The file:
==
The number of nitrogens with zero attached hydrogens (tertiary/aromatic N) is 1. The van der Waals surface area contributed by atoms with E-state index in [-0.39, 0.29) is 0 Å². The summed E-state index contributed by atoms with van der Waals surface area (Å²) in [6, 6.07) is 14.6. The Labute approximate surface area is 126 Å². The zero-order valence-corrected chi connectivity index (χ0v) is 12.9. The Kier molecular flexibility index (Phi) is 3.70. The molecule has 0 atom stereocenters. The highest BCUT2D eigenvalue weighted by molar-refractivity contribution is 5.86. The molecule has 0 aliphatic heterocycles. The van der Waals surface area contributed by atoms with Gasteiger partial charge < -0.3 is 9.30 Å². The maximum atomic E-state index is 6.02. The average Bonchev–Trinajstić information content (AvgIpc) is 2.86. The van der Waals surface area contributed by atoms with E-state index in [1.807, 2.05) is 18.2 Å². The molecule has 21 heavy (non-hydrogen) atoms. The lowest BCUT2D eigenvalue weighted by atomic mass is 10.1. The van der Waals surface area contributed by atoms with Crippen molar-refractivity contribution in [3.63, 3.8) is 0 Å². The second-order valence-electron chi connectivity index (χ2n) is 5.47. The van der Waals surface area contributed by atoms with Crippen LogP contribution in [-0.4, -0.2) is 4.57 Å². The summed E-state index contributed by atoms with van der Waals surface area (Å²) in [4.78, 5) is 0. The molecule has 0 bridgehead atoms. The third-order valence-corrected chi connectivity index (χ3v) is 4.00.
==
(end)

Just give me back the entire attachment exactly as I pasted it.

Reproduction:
The number of nitrogens with zero attached hydrogens (tertiary/aromatic N) is 1. The van der Waals surface area contributed by atoms with E-state index in [-0.39, 0.29) is 0 Å². The summed E-state index contributed by atoms with van der Waals surface area (Å²) in [6, 6.07) is 14.6. The Labute approximate surface area is 126 Å². The zero-order valence-corrected chi connectivity index (χ0v) is 12.9. The Kier molecular flexibility index (Phi) is 3.70. The molecule has 0 atom stereocenters. The highest BCUT2D eigenvalue weighted by molar-refractivity contribution is 5.86. The molecule has 0 aliphatic heterocycles. The van der Waals surface area contributed by atoms with Gasteiger partial charge < -0.3 is 9.30 Å². The maximum atomic E-state index is 6.02. The average Bonchev–Trinajstić information content (AvgIpc) is 2.86. The van der Waals surface area contributed by atoms with E-state index in [1.807, 2.05) is 18.2 Å². The molecule has 21 heavy (non-hydrogen) atoms. The lowest BCUT2D eigenvalue weighted by atomic mass is 10.1. The van der Waals surface area contributed by atoms with Crippen molar-refractivity contribution in [3.63, 3.8) is 0 Å². The second-order valence-electron chi connectivity index (χ2n) is 5.47. The van der Waals surface area contributed by atoms with Crippen LogP contribution in [-0.4, -0.2) is 4.57 Å². The summed E-state index contributed by atoms with van der Waals surface area (Å²) in [4.78, 5) is 0. The molecule has 0 bridgehead atoms. The third-order valence-corrected chi connectivity index (χ3v) is 4.00.